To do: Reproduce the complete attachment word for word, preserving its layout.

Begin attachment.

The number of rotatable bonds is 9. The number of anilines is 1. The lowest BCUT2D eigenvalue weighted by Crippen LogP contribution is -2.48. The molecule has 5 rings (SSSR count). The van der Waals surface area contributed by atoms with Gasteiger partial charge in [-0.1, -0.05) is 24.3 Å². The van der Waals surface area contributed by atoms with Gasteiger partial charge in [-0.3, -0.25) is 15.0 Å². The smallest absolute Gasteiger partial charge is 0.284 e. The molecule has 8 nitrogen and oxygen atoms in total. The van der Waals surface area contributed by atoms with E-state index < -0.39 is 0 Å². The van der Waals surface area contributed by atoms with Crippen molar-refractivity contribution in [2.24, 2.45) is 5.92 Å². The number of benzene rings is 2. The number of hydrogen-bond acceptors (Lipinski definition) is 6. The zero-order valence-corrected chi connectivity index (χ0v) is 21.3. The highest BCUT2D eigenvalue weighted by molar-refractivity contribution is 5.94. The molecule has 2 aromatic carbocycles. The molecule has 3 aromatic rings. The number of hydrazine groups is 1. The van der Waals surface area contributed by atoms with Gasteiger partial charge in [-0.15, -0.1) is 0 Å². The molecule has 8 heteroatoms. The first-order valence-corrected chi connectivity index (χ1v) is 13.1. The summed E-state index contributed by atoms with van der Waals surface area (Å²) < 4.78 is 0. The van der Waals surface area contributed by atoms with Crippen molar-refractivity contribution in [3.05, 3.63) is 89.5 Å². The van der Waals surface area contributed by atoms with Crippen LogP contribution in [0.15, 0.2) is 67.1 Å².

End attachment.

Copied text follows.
The number of rotatable bonds is 9. The number of anilines is 1. The lowest BCUT2D eigenvalue weighted by Crippen LogP contribution is -2.48. The molecule has 5 rings (SSSR count). The van der Waals surface area contributed by atoms with Gasteiger partial charge in [-0.1, -0.05) is 24.3 Å². The van der Waals surface area contributed by atoms with Gasteiger partial charge in [-0.3, -0.25) is 15.0 Å². The smallest absolute Gasteiger partial charge is 0.284 e. The molecule has 8 nitrogen and oxygen atoms in total. The van der Waals surface area contributed by atoms with E-state index < -0.39 is 0 Å². The van der Waals surface area contributed by atoms with Crippen molar-refractivity contribution in [2.24, 2.45) is 5.92 Å². The number of benzene rings is 2. The number of hydrogen-bond acceptors (Lipinski definition) is 6. The zero-order valence-corrected chi connectivity index (χ0v) is 21.3. The highest BCUT2D eigenvalue weighted by molar-refractivity contribution is 5.94. The molecule has 2 aromatic carbocycles. The molecule has 3 aromatic rings. The number of hydrazine groups is 1. The van der Waals surface area contributed by atoms with Gasteiger partial charge in [-0.15, -0.1) is 0 Å². The molecule has 8 heteroatoms. The first-order valence-corrected chi connectivity index (χ1v) is 13.1. The summed E-state index contributed by atoms with van der Waals surface area (Å²) < 4.78 is 0. The van der Waals surface area contributed by atoms with Crippen molar-refractivity contribution in [3.05, 3.63) is 89.5 Å². The van der Waals surface area contributed by atoms with Crippen LogP contribution in [0.15, 0.2) is 67.1 Å².